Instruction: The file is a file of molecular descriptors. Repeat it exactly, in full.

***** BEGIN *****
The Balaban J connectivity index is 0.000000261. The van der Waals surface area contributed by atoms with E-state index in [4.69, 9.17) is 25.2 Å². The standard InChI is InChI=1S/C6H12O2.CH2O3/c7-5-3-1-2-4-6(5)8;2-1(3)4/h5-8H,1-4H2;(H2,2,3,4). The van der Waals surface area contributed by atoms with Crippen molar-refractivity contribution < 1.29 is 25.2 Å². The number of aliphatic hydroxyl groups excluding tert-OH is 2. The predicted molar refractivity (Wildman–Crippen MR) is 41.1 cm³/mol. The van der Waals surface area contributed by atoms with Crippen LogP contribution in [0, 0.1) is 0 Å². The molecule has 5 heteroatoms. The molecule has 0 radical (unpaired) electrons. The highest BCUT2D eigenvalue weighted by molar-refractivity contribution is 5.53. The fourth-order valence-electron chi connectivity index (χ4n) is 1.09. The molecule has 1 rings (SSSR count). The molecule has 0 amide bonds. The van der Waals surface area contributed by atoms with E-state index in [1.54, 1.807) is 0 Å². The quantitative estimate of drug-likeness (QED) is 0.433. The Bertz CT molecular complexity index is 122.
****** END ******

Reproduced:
The Balaban J connectivity index is 0.000000261. The van der Waals surface area contributed by atoms with E-state index in [4.69, 9.17) is 25.2 Å². The standard InChI is InChI=1S/C6H12O2.CH2O3/c7-5-3-1-2-4-6(5)8;2-1(3)4/h5-8H,1-4H2;(H2,2,3,4). The van der Waals surface area contributed by atoms with Crippen molar-refractivity contribution < 1.29 is 25.2 Å². The number of aliphatic hydroxyl groups excluding tert-OH is 2. The predicted molar refractivity (Wildman–Crippen MR) is 41.1 cm³/mol. The van der Waals surface area contributed by atoms with Crippen LogP contribution in [0, 0.1) is 0 Å². The molecule has 5 heteroatoms. The molecule has 0 radical (unpaired) electrons. The highest BCUT2D eigenvalue weighted by molar-refractivity contribution is 5.53. The fourth-order valence-electron chi connectivity index (χ4n) is 1.09. The molecule has 1 rings (SSSR count). The molecule has 0 amide bonds. The van der Waals surface area contributed by atoms with E-state index in [1.54, 1.807) is 0 Å². The quantitative estimate of drug-likeness (QED) is 0.433. The Bertz CT molecular complexity index is 122.